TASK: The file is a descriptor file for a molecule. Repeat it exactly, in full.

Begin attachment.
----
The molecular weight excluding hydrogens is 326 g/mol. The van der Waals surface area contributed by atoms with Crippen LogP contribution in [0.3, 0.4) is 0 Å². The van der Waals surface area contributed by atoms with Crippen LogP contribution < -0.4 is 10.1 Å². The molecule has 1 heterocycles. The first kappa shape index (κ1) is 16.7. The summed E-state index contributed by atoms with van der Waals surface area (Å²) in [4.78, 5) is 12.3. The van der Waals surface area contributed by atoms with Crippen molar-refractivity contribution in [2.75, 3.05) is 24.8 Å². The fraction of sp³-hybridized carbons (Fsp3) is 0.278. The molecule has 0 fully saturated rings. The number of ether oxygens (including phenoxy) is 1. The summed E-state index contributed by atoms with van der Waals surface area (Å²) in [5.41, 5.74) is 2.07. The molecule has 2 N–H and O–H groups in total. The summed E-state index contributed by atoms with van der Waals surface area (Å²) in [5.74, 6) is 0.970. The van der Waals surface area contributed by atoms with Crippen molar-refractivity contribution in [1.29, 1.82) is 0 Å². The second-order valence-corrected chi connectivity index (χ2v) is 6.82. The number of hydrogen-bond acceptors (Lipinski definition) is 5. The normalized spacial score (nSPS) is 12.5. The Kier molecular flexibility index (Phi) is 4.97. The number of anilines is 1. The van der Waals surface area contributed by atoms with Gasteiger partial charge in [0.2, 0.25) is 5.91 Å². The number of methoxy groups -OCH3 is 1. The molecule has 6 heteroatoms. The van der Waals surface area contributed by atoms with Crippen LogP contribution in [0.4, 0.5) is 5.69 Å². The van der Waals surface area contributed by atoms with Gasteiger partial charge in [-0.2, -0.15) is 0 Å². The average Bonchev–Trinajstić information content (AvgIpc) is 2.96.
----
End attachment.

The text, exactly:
The molecular weight excluding hydrogens is 326 g/mol. The van der Waals surface area contributed by atoms with Crippen LogP contribution in [0.3, 0.4) is 0 Å². The van der Waals surface area contributed by atoms with Crippen LogP contribution < -0.4 is 10.1 Å². The molecule has 1 heterocycles. The first kappa shape index (κ1) is 16.7. The summed E-state index contributed by atoms with van der Waals surface area (Å²) in [4.78, 5) is 12.3. The van der Waals surface area contributed by atoms with Crippen molar-refractivity contribution in [2.75, 3.05) is 24.8 Å². The fraction of sp³-hybridized carbons (Fsp3) is 0.278. The molecule has 0 fully saturated rings. The number of ether oxygens (including phenoxy) is 1. The summed E-state index contributed by atoms with van der Waals surface area (Å²) in [5.41, 5.74) is 2.07. The molecule has 2 N–H and O–H groups in total. The summed E-state index contributed by atoms with van der Waals surface area (Å²) in [5.74, 6) is 0.970. The van der Waals surface area contributed by atoms with Crippen molar-refractivity contribution in [1.29, 1.82) is 0 Å². The second-order valence-corrected chi connectivity index (χ2v) is 6.82. The number of hydrogen-bond acceptors (Lipinski definition) is 5. The normalized spacial score (nSPS) is 12.5. The Kier molecular flexibility index (Phi) is 4.97. The number of anilines is 1. The van der Waals surface area contributed by atoms with Gasteiger partial charge in [0.2, 0.25) is 5.91 Å². The number of methoxy groups -OCH3 is 1. The molecule has 6 heteroatoms. The van der Waals surface area contributed by atoms with Crippen LogP contribution in [0.4, 0.5) is 5.69 Å². The van der Waals surface area contributed by atoms with Gasteiger partial charge in [-0.2, -0.15) is 0 Å². The average Bonchev–Trinajstić information content (AvgIpc) is 2.96.